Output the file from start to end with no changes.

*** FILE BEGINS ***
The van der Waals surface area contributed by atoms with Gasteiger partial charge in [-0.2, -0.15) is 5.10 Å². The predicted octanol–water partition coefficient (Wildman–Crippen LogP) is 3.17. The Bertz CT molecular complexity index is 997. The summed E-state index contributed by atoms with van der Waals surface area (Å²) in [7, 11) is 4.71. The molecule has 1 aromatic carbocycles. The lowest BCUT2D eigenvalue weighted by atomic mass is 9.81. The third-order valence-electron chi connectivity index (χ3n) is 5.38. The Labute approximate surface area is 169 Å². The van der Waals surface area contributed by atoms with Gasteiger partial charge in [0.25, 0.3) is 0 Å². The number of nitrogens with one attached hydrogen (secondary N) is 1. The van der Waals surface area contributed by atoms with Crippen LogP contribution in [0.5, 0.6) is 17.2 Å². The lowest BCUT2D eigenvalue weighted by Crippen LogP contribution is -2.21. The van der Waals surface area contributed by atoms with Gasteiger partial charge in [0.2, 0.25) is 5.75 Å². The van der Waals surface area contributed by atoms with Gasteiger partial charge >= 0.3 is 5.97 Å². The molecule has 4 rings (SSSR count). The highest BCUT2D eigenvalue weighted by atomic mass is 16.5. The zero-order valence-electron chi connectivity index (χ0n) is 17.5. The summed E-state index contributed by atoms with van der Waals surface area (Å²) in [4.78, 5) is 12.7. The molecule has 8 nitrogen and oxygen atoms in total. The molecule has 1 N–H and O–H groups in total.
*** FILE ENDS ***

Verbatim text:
The van der Waals surface area contributed by atoms with Gasteiger partial charge in [-0.2, -0.15) is 5.10 Å². The predicted octanol–water partition coefficient (Wildman–Crippen LogP) is 3.17. The Bertz CT molecular complexity index is 997. The summed E-state index contributed by atoms with van der Waals surface area (Å²) in [7, 11) is 4.71. The molecule has 1 aromatic carbocycles. The lowest BCUT2D eigenvalue weighted by atomic mass is 9.81. The third-order valence-electron chi connectivity index (χ3n) is 5.38. The Labute approximate surface area is 169 Å². The van der Waals surface area contributed by atoms with Gasteiger partial charge in [0.25, 0.3) is 0 Å². The number of nitrogens with one attached hydrogen (secondary N) is 1. The van der Waals surface area contributed by atoms with Crippen LogP contribution in [0.5, 0.6) is 17.2 Å². The lowest BCUT2D eigenvalue weighted by Crippen LogP contribution is -2.21. The van der Waals surface area contributed by atoms with Gasteiger partial charge in [0.2, 0.25) is 5.75 Å². The van der Waals surface area contributed by atoms with Gasteiger partial charge >= 0.3 is 5.97 Å². The molecule has 4 rings (SSSR count). The highest BCUT2D eigenvalue weighted by atomic mass is 16.5. The zero-order valence-electron chi connectivity index (χ0n) is 17.5. The summed E-state index contributed by atoms with van der Waals surface area (Å²) in [4.78, 5) is 12.7. The molecule has 8 nitrogen and oxygen atoms in total. The molecule has 1 N–H and O–H groups in total.